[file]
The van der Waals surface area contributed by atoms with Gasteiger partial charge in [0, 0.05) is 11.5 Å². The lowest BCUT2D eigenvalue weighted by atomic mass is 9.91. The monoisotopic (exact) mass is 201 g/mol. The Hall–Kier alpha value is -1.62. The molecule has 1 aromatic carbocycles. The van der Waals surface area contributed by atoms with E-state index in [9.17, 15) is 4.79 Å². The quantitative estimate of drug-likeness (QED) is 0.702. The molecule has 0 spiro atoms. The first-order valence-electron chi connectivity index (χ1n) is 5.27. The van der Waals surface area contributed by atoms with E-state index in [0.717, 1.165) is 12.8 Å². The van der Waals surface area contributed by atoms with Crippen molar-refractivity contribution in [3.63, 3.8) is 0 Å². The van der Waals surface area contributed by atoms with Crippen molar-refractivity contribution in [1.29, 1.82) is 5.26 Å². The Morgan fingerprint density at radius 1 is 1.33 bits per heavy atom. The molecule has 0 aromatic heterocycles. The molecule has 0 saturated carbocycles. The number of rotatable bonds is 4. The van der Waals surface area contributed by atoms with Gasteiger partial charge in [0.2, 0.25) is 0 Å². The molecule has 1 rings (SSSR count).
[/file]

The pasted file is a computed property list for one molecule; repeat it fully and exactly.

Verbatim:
The van der Waals surface area contributed by atoms with Gasteiger partial charge in [0, 0.05) is 11.5 Å². The lowest BCUT2D eigenvalue weighted by atomic mass is 9.91. The monoisotopic (exact) mass is 201 g/mol. The Hall–Kier alpha value is -1.62. The molecule has 1 aromatic carbocycles. The van der Waals surface area contributed by atoms with E-state index in [9.17, 15) is 4.79 Å². The quantitative estimate of drug-likeness (QED) is 0.702. The molecule has 0 spiro atoms. The first-order valence-electron chi connectivity index (χ1n) is 5.27. The van der Waals surface area contributed by atoms with E-state index in [0.717, 1.165) is 12.8 Å². The van der Waals surface area contributed by atoms with Crippen molar-refractivity contribution in [3.63, 3.8) is 0 Å². The van der Waals surface area contributed by atoms with Crippen molar-refractivity contribution in [1.29, 1.82) is 5.26 Å². The Morgan fingerprint density at radius 1 is 1.33 bits per heavy atom. The molecule has 0 aromatic heterocycles. The molecule has 0 saturated carbocycles. The number of rotatable bonds is 4. The van der Waals surface area contributed by atoms with Gasteiger partial charge in [0.2, 0.25) is 0 Å². The molecule has 1 rings (SSSR count).